Tuesday, July 26, 2011
Special Guest Blogger
Because we’re nearing the 97th anniversary of the outbreak of the Great War, I thought I’d invite a guest blogger to tell us something about her life at that time.
Hello, my name is Victoria Wyndham, known to close friends and family as Ria. I'd like to introduce you to some of them. Well, perhaps a few words about me first.
Grandmother says I'm incorrigible and impulsive, while Father calls me willful, thoughtless, and disobedient. My mother died when I was born and he has never forgiven me for that.
Prickly Aunt Phyllis has condemned me as a "brazen troublemaker" and “undisciplined hoyden”, but of course, she has never liked me, nor I, her. Luckily Aunt Olivia and Uncle Richard have always been generous and loving, so that I feel very much a part of their large brood, and particularly close to my twin cousins, Zoë and Max, who are my age. Max is such a tease, and Zoë is clever and wonderfully outspoken, even with Grandmother. They're onboard for any adventures that I dream up.
Stuffy cousin Henry claims that I'm reckless and always venture beyond the bounds of his imagination. His younger sister, Phoebe, is surely more inclined to do that, since she is quite mad, and talks to her sinister two-faced doll - who apparently replies. Their brother, Edgar, is easily the most likeable of Aunt Phyllis and Uncle Albert's children, although Grandmother thinks him too self-indulgent.
I should explain that we have a summer home on Wyndwood Island on a pristine lake in Muskoka, about 100 miles north of Toronto, where we live the rest of the year. We Wyndhams spend three or four months together at the cottage every summer, which doesn't always make for harmonious relationships. Especially after Jack arrived.
None of us knew, until this summer of 1914, that we have more Wyndham cousins! Jack’s father was disowned for marrying a “showgirl”. Jack is a charmer, and devilishly handsome - “divine,” as Lydia Carrington remarked. Grandmother admires him as well, although she doesn’t trust him. She thinks that because he grew up so poor, he will be ruthless, and use everyone to get ahead. She would be scandalized if she knew how Jack and I first met. He has three younger sisters, one whose remarkable voice has already been noticed by a Broadway composer. The eldest, Lizzie, is a bit harder to like, although I can’t put my finger on why.
Cousin Bea - Lady Beatrice Kirkland - who is visiting us from England this summer, is truly sympathetic, but she thinks that I have "the unfortunate habit of running away when things get tough". She just doesn't understand how soul shattering some "things" are!
Chas Thornton told me at a ball that I have "the most stunning eyes. Like azure pools. A chap could drown in them." Chas is an outrageous flirt! And tremendous fun. He enjoys life and radiates joy. His family, one of the richest in Canada, owns several neighbouring islands. Our friend Ellie thinks he's "absolutely beautiful" and adores him, even though she detests his lifestyle and lack of ambition.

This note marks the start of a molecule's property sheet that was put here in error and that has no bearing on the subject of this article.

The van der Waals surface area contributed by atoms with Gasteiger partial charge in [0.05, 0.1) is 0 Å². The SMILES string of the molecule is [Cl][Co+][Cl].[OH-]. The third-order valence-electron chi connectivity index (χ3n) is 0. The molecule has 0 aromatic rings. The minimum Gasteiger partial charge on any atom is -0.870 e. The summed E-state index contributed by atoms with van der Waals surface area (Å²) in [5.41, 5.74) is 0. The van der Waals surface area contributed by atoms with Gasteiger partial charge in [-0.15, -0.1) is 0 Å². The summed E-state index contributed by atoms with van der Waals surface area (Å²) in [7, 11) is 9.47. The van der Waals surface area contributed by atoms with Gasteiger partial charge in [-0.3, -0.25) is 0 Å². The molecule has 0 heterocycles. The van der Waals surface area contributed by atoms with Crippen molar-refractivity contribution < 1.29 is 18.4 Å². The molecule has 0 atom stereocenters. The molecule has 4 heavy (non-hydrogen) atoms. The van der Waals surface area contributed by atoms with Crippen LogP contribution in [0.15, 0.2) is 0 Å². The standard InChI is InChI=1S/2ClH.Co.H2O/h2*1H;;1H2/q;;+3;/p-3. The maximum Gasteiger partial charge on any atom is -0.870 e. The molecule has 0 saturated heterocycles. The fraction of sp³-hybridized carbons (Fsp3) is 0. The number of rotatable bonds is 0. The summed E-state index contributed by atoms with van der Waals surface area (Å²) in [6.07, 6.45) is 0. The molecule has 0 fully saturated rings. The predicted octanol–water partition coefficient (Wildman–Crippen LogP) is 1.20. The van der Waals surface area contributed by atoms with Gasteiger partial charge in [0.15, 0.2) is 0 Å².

Of course Ellie - Eleanor Carlyle - doesn't approve of conspicuous wealth. A medical student, she is also something of a crusader, with perhaps too much of a social conscience. She would populate our homes - which she finds obscenely large - with unwed mothers and orphans. But I love her down-to-earth honesty, and she is the staunchest of friends. Her brother, Blake, is already a doctor, and very much the love of Zoë’s life, if only he would realize it!
Chas’s younger brother, Rafe, is rather dissolute, and unsettles me with his rapacious attentions. He seems to be a frustrated boy living in the shadow of his charismatic older brother. Perhaps his aggressiveness is a reaction to Chas’s gentility.
Justin Carrington, on the other hand, is the kindest and most gentlemanly friend. I had a terrific pash for him when I was fifteen, and now I fear that he has rather fallen for me. Grandmother is trying to encourage our marriage, maintaining that “friendship and mutual respect are far better than passion for building a good marriage.” But she doesn’t know where my heart lies.
I have many more friends, whom you can meet if you read The Muskoka Novels - The Summer Before The Storm and Elusive Dawn.
And I fear for my dear friends, as several are going off to war, Jack and Chas to become daring aviators. But we girls are not about to be left behind! We are as patriotic and plucky as the men. Zoë intends to become a VAD - a volunteer nurse. Ellie is almost finished her studies as a doctor. And I fancy driving an ambulance. Vivian Carrington and I are going to England aboard the Lusitania, the fastest and safest ship on the seas. Vivian did her VAD training and is using this as an excuse to meet up with her forbidden love, who’s already overseas in the Veterinary Corps.
I do wonder why our generation is being so severely tested. Have we been living in a fool’s paradise?
As for Muskoka, it’s our sanctuary. Once you visit our island with its majestic pines, sparkling granite, and distant vistas of craggy, tufted islands floating on the cobalt blue lake, you might understand why my soul hungers for it.
By the way, we always have room for guests at Wyndwood. Oh do come!